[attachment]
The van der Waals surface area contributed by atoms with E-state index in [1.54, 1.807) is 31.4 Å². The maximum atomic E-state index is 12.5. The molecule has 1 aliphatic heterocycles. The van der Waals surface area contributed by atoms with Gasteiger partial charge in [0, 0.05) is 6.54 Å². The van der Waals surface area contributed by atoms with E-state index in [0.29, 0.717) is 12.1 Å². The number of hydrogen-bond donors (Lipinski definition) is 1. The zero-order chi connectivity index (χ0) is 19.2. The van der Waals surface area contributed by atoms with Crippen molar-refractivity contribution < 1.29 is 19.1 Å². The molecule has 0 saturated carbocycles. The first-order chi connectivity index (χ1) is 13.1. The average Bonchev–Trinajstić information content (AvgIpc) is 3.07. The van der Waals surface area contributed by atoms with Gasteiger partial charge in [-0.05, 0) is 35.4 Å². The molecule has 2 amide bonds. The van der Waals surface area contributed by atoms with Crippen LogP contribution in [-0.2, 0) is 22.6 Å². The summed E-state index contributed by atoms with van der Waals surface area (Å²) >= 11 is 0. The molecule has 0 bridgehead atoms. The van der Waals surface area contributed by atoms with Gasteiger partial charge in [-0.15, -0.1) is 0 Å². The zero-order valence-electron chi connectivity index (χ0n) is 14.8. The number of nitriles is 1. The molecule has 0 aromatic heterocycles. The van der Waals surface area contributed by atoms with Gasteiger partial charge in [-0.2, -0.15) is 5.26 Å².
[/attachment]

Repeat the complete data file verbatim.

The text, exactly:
The van der Waals surface area contributed by atoms with E-state index in [1.54, 1.807) is 31.4 Å². The maximum atomic E-state index is 12.5. The molecule has 1 aliphatic heterocycles. The van der Waals surface area contributed by atoms with Gasteiger partial charge in [0, 0.05) is 6.54 Å². The van der Waals surface area contributed by atoms with E-state index in [0.29, 0.717) is 12.1 Å². The number of hydrogen-bond donors (Lipinski definition) is 1. The zero-order chi connectivity index (χ0) is 19.2. The van der Waals surface area contributed by atoms with Crippen molar-refractivity contribution < 1.29 is 19.1 Å². The molecule has 0 saturated carbocycles. The first-order chi connectivity index (χ1) is 13.1. The average Bonchev–Trinajstić information content (AvgIpc) is 3.07. The van der Waals surface area contributed by atoms with Gasteiger partial charge in [-0.05, 0) is 35.4 Å². The molecule has 2 amide bonds. The van der Waals surface area contributed by atoms with Crippen LogP contribution in [-0.2, 0) is 22.6 Å². The summed E-state index contributed by atoms with van der Waals surface area (Å²) >= 11 is 0. The molecule has 0 bridgehead atoms. The van der Waals surface area contributed by atoms with Gasteiger partial charge in [-0.15, -0.1) is 0 Å². The zero-order valence-electron chi connectivity index (χ0n) is 14.8. The number of nitriles is 1. The molecule has 0 aromatic heterocycles. The van der Waals surface area contributed by atoms with Gasteiger partial charge in [-0.2, -0.15) is 5.26 Å².